It is in these circumstances that the NRO was negotiated between Musharraf and the PPP. The NRO proposed a third model i.e. the 'consent model of democratic transition'. This was 'individuals' reconciliation' as rightly recognised in the NRO judgment but the purpose of this consent model was threefold: a politically negotiated transfer of power to the PPP; keeping Musharraf politically alive; and restraining the growth of judico-politico power. This 'consent model' had the obvious effect: it offended the judiciary that saw it as an obstacle, and a betrayal of its own 'law model of democratic transition'.

Nov 3, 2007's emergency was a last failed attempt to reintroduce the 'force model of democratic transition' by Musharraf. And by not restoring the judges immediately after the resignation of Musharraf, the PPP government tried to dismantle the 'law model of democratic transition' and reinforced the 'consent model' minus Musharraf.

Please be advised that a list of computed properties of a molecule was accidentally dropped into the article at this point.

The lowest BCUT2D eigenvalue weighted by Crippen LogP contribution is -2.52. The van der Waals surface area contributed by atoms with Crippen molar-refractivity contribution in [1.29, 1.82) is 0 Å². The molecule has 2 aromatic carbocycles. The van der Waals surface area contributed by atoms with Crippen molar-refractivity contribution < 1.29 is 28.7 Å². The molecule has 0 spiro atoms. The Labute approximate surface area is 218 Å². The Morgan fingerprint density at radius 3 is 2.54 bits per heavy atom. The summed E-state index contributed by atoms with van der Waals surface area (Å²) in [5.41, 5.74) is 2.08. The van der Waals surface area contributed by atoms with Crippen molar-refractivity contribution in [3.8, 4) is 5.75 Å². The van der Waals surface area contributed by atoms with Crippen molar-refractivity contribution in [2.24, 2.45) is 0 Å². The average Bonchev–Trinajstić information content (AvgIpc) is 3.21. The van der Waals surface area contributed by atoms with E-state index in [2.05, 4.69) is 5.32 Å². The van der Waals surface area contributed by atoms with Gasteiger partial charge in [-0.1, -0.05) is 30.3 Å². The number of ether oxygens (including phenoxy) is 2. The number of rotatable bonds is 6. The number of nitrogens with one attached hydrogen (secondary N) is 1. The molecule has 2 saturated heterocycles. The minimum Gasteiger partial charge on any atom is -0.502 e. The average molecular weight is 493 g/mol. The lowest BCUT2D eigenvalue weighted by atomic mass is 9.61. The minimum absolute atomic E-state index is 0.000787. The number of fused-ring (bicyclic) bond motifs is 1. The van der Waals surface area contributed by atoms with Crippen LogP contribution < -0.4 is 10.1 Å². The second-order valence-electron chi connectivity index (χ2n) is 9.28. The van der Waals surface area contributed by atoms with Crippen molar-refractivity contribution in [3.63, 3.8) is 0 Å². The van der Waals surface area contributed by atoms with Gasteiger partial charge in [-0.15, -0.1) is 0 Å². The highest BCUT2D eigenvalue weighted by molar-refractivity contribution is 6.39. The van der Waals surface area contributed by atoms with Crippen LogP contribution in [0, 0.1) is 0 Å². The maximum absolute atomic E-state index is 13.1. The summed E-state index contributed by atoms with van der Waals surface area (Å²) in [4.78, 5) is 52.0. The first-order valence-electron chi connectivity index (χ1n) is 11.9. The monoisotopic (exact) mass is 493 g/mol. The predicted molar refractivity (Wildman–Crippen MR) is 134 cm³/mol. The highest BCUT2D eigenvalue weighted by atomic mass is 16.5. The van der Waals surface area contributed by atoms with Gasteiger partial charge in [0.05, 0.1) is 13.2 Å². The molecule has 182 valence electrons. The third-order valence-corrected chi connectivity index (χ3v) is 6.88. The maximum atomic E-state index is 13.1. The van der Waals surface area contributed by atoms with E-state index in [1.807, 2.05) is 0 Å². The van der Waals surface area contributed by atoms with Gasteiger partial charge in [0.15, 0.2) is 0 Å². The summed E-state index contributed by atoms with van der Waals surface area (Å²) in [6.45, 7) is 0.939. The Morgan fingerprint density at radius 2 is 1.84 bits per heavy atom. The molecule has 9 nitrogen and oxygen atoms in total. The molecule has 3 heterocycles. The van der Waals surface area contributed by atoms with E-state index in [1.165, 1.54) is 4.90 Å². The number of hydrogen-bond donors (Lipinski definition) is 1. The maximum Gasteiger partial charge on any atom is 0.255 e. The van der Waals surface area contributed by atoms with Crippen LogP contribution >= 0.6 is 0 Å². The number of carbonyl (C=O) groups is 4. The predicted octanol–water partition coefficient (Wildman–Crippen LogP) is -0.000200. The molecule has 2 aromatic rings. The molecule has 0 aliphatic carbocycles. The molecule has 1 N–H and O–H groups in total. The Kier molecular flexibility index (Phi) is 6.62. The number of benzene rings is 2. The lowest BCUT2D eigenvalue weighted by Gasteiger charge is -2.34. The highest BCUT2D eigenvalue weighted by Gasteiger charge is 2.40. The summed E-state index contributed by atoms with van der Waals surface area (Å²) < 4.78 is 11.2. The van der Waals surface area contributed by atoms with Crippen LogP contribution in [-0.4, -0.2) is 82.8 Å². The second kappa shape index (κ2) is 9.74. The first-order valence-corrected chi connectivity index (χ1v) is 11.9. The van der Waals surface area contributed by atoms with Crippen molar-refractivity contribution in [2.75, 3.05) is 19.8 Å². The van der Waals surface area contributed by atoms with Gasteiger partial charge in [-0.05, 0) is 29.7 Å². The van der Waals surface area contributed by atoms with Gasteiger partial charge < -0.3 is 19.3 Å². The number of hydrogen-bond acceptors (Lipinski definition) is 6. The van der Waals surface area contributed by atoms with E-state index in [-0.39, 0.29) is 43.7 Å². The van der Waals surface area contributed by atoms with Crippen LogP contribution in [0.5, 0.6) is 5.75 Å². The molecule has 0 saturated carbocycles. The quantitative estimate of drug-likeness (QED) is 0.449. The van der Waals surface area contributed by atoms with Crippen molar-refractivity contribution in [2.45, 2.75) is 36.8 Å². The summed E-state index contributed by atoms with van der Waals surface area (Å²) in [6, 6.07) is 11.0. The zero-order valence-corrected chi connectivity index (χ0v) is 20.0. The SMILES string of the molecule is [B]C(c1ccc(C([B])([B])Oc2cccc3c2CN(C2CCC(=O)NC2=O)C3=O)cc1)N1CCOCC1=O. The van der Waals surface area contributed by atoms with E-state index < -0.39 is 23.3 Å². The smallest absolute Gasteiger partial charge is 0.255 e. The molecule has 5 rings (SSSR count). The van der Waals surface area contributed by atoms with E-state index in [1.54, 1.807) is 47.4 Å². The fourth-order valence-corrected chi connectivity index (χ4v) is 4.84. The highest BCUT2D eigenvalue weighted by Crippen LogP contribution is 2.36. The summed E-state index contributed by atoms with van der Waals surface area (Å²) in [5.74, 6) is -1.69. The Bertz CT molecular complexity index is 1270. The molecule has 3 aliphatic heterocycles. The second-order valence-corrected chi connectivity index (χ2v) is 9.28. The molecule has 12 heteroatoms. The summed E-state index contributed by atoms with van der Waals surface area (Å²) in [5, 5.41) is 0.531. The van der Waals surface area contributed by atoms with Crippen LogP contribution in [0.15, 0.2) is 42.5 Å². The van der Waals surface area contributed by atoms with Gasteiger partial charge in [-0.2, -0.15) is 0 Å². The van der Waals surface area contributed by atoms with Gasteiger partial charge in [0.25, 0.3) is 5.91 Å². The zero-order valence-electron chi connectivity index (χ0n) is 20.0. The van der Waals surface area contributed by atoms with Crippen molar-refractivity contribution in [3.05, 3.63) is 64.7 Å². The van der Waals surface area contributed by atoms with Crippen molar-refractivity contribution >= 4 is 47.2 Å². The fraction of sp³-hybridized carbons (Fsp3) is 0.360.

The purpose was obvious: dismantle judico-political power as an alternative and make politics and compromise, not the law, central to the democratic future of Pakistan. Justice Dogar guaranteed the judicial-executive illegal reconciliation; Chief Justice Iftikhar Chaudhry, and his fellow judges, sought to dismantle this illegal reconciliation.

This context of the battle between competing political visions of the 'law model' and the 'consent model', and the emergence of judico-politico power is the key to understanding the Supreme Court's condemnation of the NRO, and of the alleged corruption of the PPP in the NRO judgment.